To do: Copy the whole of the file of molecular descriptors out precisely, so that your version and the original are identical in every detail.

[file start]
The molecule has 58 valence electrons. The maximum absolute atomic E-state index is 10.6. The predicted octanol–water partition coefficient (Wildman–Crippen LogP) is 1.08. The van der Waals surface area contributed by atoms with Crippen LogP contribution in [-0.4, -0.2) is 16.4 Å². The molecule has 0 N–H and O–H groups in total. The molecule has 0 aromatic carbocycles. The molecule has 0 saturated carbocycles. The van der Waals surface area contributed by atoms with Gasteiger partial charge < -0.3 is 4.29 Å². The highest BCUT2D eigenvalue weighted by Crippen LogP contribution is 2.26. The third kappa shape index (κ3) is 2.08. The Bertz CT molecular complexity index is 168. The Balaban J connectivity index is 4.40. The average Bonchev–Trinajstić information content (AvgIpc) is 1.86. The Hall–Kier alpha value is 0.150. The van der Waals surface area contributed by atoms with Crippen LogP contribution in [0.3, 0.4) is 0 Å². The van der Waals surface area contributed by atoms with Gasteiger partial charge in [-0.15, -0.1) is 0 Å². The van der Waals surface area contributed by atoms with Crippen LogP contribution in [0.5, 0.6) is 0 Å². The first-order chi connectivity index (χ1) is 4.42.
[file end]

The molecule has 58 valence electrons. The maximum absolute atomic E-state index is 10.6. The predicted octanol–water partition coefficient (Wildman–Crippen LogP) is 1.08. The van der Waals surface area contributed by atoms with Crippen LogP contribution in [-0.4, -0.2) is 16.4 Å². The molecule has 0 N–H and O–H groups in total. The molecule has 0 aromatic carbocycles. The molecule has 0 saturated carbocycles. The van der Waals surface area contributed by atoms with Gasteiger partial charge < -0.3 is 4.29 Å². The highest BCUT2D eigenvalue weighted by Crippen LogP contribution is 2.26. The third kappa shape index (κ3) is 2.08. The Bertz CT molecular complexity index is 168. The Balaban J connectivity index is 4.40. The average Bonchev–Trinajstić information content (AvgIpc) is 1.86. The Hall–Kier alpha value is 0.150. The van der Waals surface area contributed by atoms with Crippen LogP contribution in [0.3, 0.4) is 0 Å². The van der Waals surface area contributed by atoms with Gasteiger partial charge in [-0.15, -0.1) is 0 Å². The van der Waals surface area contributed by atoms with Crippen LogP contribution in [0.5, 0.6) is 0 Å². The first-order chi connectivity index (χ1) is 4.42.